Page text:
Hairpins or hatpins, late 16th century (?)
Probably Venice or Innsbruck
Glass, copper, wire, and gilding; L. 46 1/8 in. (117 cm), Diam. of ball 5/8 in. (1.5 cm); L. 6 3/16 in. (15.7 cm), Diam. of larger ball 1 7/16 in. (2.6 cm)
Robert Lehman Collection, 1975 (1975.1.1525–27)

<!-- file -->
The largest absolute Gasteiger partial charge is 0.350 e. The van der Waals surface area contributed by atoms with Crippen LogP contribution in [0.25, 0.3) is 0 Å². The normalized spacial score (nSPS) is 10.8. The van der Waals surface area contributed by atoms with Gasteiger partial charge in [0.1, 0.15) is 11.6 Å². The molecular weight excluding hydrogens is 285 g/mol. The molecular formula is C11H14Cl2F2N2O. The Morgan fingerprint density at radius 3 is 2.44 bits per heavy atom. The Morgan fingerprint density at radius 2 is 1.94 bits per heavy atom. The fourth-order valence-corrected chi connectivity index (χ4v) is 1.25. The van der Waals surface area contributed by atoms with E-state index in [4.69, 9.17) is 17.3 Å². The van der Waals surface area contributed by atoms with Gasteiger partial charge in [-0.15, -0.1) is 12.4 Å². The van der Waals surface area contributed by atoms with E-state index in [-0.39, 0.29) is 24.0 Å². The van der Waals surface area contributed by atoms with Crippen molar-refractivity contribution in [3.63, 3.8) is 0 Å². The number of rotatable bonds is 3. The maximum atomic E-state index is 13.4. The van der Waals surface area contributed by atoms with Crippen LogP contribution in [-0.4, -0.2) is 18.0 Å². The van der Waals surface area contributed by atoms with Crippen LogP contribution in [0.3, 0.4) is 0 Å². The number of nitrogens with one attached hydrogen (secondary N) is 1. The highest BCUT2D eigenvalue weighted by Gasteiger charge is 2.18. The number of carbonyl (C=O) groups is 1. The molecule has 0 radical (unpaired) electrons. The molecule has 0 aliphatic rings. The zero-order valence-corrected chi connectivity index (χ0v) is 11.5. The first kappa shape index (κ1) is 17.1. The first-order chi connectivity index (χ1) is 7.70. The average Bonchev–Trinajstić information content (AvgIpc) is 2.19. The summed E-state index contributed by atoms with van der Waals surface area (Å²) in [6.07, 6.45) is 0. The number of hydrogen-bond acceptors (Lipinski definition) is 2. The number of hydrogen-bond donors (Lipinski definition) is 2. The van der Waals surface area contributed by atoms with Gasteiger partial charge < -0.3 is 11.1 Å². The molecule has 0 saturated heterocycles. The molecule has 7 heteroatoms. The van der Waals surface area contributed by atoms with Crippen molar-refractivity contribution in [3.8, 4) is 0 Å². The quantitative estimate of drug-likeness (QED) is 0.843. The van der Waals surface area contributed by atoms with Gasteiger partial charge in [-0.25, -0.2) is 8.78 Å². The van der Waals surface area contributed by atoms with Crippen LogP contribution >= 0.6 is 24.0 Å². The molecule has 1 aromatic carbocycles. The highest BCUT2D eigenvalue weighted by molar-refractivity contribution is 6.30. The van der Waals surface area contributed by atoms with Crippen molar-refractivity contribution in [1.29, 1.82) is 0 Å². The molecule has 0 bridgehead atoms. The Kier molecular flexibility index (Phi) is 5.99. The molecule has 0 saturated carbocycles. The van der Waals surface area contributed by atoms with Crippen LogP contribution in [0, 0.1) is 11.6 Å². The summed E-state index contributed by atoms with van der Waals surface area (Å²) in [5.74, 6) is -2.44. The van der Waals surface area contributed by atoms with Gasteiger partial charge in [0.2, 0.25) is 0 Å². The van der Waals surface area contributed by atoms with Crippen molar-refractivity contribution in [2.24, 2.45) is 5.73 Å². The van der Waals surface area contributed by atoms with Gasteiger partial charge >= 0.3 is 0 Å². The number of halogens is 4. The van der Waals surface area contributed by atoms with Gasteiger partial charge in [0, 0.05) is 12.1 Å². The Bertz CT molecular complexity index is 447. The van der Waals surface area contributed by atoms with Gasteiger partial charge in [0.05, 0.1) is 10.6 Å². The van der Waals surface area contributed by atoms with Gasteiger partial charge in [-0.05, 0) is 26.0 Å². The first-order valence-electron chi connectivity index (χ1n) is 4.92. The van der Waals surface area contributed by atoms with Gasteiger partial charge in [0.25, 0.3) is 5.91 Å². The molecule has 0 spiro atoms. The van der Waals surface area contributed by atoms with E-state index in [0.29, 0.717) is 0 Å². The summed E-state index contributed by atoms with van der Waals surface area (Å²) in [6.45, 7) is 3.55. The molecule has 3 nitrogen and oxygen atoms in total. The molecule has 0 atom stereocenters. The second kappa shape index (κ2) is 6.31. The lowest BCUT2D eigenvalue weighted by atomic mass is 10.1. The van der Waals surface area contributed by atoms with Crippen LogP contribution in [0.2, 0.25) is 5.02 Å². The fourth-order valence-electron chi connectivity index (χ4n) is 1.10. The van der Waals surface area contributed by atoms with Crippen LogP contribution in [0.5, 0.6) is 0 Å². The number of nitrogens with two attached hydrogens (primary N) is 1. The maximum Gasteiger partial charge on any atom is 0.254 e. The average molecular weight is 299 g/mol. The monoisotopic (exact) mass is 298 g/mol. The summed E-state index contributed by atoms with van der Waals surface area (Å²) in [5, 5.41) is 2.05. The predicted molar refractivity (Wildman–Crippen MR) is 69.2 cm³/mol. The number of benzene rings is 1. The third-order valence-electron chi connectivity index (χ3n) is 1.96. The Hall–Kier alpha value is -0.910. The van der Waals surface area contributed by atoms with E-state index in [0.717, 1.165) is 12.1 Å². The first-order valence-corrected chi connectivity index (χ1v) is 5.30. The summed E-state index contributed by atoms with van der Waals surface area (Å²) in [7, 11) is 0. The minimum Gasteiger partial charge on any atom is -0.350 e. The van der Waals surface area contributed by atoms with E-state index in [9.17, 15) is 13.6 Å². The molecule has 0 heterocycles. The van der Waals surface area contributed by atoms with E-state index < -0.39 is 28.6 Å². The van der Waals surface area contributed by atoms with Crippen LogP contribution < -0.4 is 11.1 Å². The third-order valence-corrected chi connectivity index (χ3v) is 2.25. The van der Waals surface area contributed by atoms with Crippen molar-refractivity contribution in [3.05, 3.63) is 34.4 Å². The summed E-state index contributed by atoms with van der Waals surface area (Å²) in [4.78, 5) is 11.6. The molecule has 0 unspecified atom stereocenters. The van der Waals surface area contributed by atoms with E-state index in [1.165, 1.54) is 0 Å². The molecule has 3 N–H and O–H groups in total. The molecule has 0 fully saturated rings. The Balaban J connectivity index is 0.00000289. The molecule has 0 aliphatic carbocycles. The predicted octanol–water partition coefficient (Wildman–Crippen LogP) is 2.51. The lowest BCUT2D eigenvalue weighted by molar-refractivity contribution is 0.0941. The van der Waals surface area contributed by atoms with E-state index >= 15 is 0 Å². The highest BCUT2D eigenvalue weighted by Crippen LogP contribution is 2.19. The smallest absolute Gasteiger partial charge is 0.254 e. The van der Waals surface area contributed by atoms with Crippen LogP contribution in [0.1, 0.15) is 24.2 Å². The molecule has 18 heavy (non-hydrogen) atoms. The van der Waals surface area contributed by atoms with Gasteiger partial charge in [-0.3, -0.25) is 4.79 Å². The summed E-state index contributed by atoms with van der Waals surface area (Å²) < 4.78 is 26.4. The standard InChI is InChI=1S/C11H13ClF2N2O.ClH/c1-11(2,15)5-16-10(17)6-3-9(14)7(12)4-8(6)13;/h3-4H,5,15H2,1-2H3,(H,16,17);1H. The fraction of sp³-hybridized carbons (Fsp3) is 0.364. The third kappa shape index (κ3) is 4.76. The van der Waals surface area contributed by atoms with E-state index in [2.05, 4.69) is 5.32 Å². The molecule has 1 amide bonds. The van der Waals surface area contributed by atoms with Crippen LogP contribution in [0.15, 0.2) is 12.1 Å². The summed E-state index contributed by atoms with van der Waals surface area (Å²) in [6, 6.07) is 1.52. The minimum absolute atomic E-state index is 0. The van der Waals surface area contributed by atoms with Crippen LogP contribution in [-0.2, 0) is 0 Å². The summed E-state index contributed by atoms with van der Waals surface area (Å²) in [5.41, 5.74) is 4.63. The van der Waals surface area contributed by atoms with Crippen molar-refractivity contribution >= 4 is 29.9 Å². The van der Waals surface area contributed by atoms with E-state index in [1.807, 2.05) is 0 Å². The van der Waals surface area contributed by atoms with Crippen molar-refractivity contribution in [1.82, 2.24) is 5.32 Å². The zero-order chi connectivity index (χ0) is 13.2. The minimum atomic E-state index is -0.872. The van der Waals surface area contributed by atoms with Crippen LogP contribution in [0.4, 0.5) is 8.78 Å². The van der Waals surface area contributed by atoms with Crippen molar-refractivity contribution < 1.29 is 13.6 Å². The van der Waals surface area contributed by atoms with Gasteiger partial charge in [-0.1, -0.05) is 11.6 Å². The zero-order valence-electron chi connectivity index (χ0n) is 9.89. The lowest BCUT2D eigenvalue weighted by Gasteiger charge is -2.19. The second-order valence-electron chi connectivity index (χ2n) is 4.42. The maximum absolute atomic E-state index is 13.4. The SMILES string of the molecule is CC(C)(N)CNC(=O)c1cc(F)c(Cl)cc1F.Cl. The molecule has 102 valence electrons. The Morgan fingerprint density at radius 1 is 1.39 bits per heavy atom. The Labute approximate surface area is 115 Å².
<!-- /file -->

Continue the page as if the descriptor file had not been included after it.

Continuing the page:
These ornamental glass pins, designed in imitation of gold jewelry, were embellishments for a woman's hat or veil, or, more probably, hair. The red dots on the larger pin were likely meant to emulate rubies. Common prostitutes (puttane) owned such imitation jewels, known as bigiotteria, as contemporary documents record, and both prostitutes and courtesans routinely received jewelry and other objects for personal adornment from male clients as payment for "carnal commerce," though whether or not these hairpins originally comprised such an offering is unknown.